When there was insufficient information to decide upon inclusion, the full text was retrieved and appraised. Data were extracted from full text copies of the reviews tables 2 and 3 by one reviewer NE and checked by another MG. Reviews that took a systematic approach were appraised for methodological quality table 3 using a grading scheme adapted from Russell, et al.

Five areas of reporting were graded: specifying the objectives; searching the literature; selecting relevant and valid studies; critical appraisal of studies; and, synthesis of data and presentation of findings more details in table 3.

Reviews were graded independently by two reviewers NE and MG and then compared. Differences were discussed in team meetings minimum 3 people and resolved by consensus. It was only possible to grade the methodological quality of reviews that had followed a systematic search procedure. No studies were excluded on the basis of quality, as it was not possible to grade non-systematic reviews.

In addition, there is no agreement on the role of quality criteria especially when reviews include qualitative and mixed methods studies. Instead, for transparency, it has been made explicit which reviews are systematic and which are non-systematic.

Furthermore, the difference in quality of systematic reviews is highlighted in the score breakdown table 3. An interpretative approach, following the principles of constant comparison was used to identify key themes from the reviews [ 45 , 46 ]. The findings from each review were coded, categorised and summarised. Codes and categories were iteratively compared and contrasted, cross-cutting themes were identified, which were reduced to a number of key themes [ 45 , 46 ].

Finally, a narrative synthesis of findings concerning the key themes was conducted, paying particular attention to commonalities and discordance between reviews. This article does not intend, however, that a review of reviews should be used as an evidence base for policy.

Such an approach would presuppose that those who conducted the original reviews were correct in both their approach and assessments of the evidence. In contrast, the purpose of this synthesis is to provide a representation of the findings of existing reviews of the literature. After removing duplicates, a total of citations were screened.

Of these, were discarded after reviewing the title and abstract as they did not fulfil the inclusion criteria. Thirty-six articles were not available for full text assessment none of these were reviews. The full text of articles was examined in more detail.

On closer examination, 13 articles were found not to meet inclusion criteria and a further were not reviews 45 original studies and 55 other articles. A total of 13 reviews met inclusion criteria Figure 1 , details of reviews [ 19 — 31 ] and related articles [ 47 ] can be seen in table 2.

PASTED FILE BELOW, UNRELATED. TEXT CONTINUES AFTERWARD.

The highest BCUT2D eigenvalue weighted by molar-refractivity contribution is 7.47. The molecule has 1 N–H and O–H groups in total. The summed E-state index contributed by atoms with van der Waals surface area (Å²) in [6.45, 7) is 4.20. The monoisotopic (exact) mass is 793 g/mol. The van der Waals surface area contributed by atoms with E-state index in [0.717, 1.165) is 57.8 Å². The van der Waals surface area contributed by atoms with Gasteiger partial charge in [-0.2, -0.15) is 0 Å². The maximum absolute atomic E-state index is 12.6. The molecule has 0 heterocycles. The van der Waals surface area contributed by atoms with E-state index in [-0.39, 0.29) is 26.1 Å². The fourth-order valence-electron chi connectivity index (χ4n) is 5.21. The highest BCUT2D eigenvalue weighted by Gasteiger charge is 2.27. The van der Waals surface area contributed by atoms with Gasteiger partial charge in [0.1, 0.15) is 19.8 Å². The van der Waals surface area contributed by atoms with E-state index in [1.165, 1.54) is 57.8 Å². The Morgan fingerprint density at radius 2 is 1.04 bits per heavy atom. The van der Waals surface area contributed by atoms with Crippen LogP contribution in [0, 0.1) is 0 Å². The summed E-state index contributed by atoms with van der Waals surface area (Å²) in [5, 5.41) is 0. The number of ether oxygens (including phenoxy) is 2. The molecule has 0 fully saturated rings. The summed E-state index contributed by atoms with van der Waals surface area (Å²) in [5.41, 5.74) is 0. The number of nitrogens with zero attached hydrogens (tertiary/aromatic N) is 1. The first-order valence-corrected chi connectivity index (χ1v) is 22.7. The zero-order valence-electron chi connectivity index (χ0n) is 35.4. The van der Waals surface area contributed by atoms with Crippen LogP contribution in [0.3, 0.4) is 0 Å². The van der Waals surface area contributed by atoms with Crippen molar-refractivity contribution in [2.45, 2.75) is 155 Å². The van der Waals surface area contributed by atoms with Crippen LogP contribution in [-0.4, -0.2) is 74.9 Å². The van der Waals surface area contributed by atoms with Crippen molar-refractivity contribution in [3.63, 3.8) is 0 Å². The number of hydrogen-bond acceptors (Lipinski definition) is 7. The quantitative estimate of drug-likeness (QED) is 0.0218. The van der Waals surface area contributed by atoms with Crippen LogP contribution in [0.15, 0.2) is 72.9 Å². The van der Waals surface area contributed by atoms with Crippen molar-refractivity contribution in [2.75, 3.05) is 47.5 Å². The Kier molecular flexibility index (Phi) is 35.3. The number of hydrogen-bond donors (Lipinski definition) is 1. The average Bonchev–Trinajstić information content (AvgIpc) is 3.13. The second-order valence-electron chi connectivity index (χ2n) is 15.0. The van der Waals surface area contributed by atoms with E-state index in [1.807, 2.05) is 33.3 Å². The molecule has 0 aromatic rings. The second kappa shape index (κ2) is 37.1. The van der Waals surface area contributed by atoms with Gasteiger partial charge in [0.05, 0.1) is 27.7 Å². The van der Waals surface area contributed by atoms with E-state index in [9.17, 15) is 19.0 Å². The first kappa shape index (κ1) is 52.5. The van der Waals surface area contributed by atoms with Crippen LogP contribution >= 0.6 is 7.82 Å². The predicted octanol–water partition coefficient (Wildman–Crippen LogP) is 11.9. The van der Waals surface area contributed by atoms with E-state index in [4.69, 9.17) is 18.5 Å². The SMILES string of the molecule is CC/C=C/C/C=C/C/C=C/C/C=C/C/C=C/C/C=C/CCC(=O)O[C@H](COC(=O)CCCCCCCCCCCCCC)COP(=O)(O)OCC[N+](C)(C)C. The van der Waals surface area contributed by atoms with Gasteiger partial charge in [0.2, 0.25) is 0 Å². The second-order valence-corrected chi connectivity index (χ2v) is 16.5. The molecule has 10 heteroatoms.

A number of included reviews had a narrow focus; restricting the review by ethnic group [ 24 ], a particular aspect of EoL care [ 21 , 22 ], or EoL care setting [ 29 , 31 ]. In addition, broader reviews of cancer services and minority ethnic groups were included if they reported significant findings regarding EoL care [ 19 , 23 ]. All reviews were published between and table 2. Reviews' inclusion criteria differed in line with their varied focus.

In addition, five reviews only included primary research [ 19 , 21 , 23 , 24 , 31 ], whereas eight reviews [ 20 , 22 , 25 — 30 ] included overviews, opinion pieces, and even web-based resources to build a picture of minority ethnic groups' experience of EoL care.

The majority of the articles included in the reviews came from the UK; five reviews [ 19 , 23 , 27 , 29 , 30 ] included evidence from the UK only, whereas eight reviews included non-UK sources to a greater or lesser extent [ 20 — 22 , 24 — 26 , 28 , 31 ]. Where reviews included material from non-UK sources this has been highlighted in table 2. Due to the difference in reviews' aim, scope and inclusion criteria it is difficult to judge the success or the relevance of a review by the number of articles included alone.

Descriptions of the review process ranged from no information to thorough outlines of a systematic review procedure. Seven reviews followed a systematic search procedure [ 19 — 24 , 31 ]. These reviews were graded for methodological quality according to the criteria in table 3.

Quality scores ranged from four to nine out of ten. The mean score was six median seven , indicating that the 'systematic' reviews were, on average, of a reasonable methodological quality table 3. These reviews all included electronic database searches and most included reference list searches [ 19 — 24 , 31 ].

Three reviews included journal hand-searches [ 21 , 22 , 31 ], one searched grey literature [ 20 ], and one contacted experts in the field [ 19 ]. The number of reviewers was rarely explicit. Three reviews graded studies for quality [ 21 , 23 , 31 ]. Four 'systematic' reviews did not grade articles or explicitly rejected grading [ 19 , 20 , 22 , 24 ].

The synthesis of data and presentation of findings was found to be good in most reviews table 3. The remaining six reviews did not provide sufficient information to allow the grading of quality [ 25 — 30 ]. A lack of detail does not necessarily mean the review process was of poor quality or that results are less significant. It is not, however, possible to assess the rigour of the review process. An interpretative synthesis of review findings resulted in the following six themes: structural inequality; inequality by disease group; referrals; place of care and death; awareness and communication issues; and, cultural competency.